That’s not a bad thing: Minority Report (the film - I haven’t seen the TV Show) and Blade Runner were both excellent films.
My running theory with Philip K. Dick’s work is that the scenarios that he’s come up with are really great for the visual medium, while the stories don’t translate as well. Minority Report the story was a really interesting take on the divide in mission between the military and the police, while the movie was more about the trust the public has in the judicial system. In Man in the High Castle, Dick focuses on the idea that life is a forgery - that existence is based on something else. In the television show, the producers take a more political track: how does fascism become rooted in a country?
There’s also quite a bit of the book still remaining in the show: many of the characters hold onto the same roles and places, but there’s more of an inter-connected sense to everyone. Juliana and Joe meet one another in Canon City, where they come up against a bounty hunter, all the while they’re trying to each figure out what to do with the copies of The Grasshopper Lies Heavy that they’re carrying: Juliana is trying to find out what happened with her step sister, while Joe is on a mission on behalf of the Nazi Party.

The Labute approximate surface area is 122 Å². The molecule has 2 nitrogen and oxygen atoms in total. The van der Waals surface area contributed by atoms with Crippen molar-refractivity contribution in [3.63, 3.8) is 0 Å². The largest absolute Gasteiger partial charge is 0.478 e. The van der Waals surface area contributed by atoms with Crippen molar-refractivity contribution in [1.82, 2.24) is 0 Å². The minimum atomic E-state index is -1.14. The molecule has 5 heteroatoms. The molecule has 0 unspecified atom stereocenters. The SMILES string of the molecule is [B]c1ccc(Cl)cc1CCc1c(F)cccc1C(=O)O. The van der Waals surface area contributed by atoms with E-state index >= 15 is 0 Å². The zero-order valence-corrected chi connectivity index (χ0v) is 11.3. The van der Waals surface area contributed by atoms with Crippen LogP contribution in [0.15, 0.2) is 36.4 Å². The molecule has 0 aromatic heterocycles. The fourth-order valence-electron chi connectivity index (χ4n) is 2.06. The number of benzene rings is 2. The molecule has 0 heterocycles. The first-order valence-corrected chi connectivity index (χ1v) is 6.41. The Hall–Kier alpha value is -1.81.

Despite the differences, the show is a stunning one, and the subject matter is fantastic for television. There’s little differences between our world and this fascist alternate world: street signs, vehicles, the swastika on the American flag, and so forth. There’s a certain pornographic tendency towards alternative histories: what can you point out that’s different between our world and the next? Philip K. Dick’s novel does an excellent job with this, dropping in little hints here and there.
There’s a sense of gratuitous storytelling here: Juliana and Joe’s encounter with The Marshal feels like it’s been tacked on, to show off a bit more of the world, while not really advancing the plot all that much, while the death of Frank’s sister and her children seems to exists only motivate him and show off the brutality of the Japanese regime. It takes several episodes before the show really starts to pick up the pace. They’re great episodes to be sure, but you can certainly tell where they’re trying to establish and define the world.